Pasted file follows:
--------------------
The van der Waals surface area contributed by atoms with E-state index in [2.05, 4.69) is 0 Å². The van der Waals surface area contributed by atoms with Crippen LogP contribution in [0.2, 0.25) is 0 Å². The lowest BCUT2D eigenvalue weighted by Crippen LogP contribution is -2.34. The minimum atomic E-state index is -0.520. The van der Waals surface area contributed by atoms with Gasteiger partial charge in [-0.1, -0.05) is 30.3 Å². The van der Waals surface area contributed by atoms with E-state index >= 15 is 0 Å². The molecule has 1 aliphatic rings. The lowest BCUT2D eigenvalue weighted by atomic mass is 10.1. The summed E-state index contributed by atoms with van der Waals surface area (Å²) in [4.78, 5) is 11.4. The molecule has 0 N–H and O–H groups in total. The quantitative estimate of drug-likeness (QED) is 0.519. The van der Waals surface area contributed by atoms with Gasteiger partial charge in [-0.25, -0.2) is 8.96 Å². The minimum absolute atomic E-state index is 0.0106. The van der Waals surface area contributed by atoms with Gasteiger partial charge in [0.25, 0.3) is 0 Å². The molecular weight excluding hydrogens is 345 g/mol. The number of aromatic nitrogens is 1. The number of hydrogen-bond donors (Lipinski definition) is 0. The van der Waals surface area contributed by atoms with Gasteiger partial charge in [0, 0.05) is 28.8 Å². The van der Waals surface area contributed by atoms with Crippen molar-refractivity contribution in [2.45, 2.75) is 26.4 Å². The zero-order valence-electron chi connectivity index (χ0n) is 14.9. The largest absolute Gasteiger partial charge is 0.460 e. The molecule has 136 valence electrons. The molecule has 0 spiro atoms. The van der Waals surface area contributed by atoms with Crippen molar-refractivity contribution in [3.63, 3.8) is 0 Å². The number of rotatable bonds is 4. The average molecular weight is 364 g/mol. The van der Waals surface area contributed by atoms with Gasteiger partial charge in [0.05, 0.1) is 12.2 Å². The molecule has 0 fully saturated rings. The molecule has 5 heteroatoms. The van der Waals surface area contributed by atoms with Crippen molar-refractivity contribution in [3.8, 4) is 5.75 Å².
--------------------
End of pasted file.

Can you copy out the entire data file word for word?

The van der Waals surface area contributed by atoms with E-state index in [2.05, 4.69) is 0 Å². The van der Waals surface area contributed by atoms with Crippen LogP contribution in [0.2, 0.25) is 0 Å². The lowest BCUT2D eigenvalue weighted by Crippen LogP contribution is -2.34. The minimum atomic E-state index is -0.520. The van der Waals surface area contributed by atoms with Gasteiger partial charge in [-0.1, -0.05) is 30.3 Å². The van der Waals surface area contributed by atoms with E-state index >= 15 is 0 Å². The molecule has 1 aliphatic rings. The lowest BCUT2D eigenvalue weighted by atomic mass is 10.1. The summed E-state index contributed by atoms with van der Waals surface area (Å²) in [4.78, 5) is 11.4. The molecule has 0 N–H and O–H groups in total. The quantitative estimate of drug-likeness (QED) is 0.519. The van der Waals surface area contributed by atoms with Gasteiger partial charge in [-0.25, -0.2) is 8.96 Å². The minimum absolute atomic E-state index is 0.0106. The van der Waals surface area contributed by atoms with Gasteiger partial charge in [0.25, 0.3) is 0 Å². The molecular weight excluding hydrogens is 345 g/mol. The number of aromatic nitrogens is 1. The number of hydrogen-bond donors (Lipinski definition) is 0. The van der Waals surface area contributed by atoms with Gasteiger partial charge in [0, 0.05) is 28.8 Å². The van der Waals surface area contributed by atoms with Crippen molar-refractivity contribution in [2.45, 2.75) is 26.4 Å². The zero-order valence-electron chi connectivity index (χ0n) is 14.9. The largest absolute Gasteiger partial charge is 0.460 e. The molecule has 136 valence electrons. The molecule has 0 spiro atoms. The van der Waals surface area contributed by atoms with Crippen molar-refractivity contribution in [3.63, 3.8) is 0 Å². The number of rotatable bonds is 4. The average molecular weight is 364 g/mol. The van der Waals surface area contributed by atoms with Gasteiger partial charge in [0.05, 0.1) is 12.2 Å². The molecule has 0 fully saturated rings. The molecule has 5 heteroatoms. The van der Waals surface area contributed by atoms with Crippen molar-refractivity contribution in [3.8, 4) is 5.75 Å².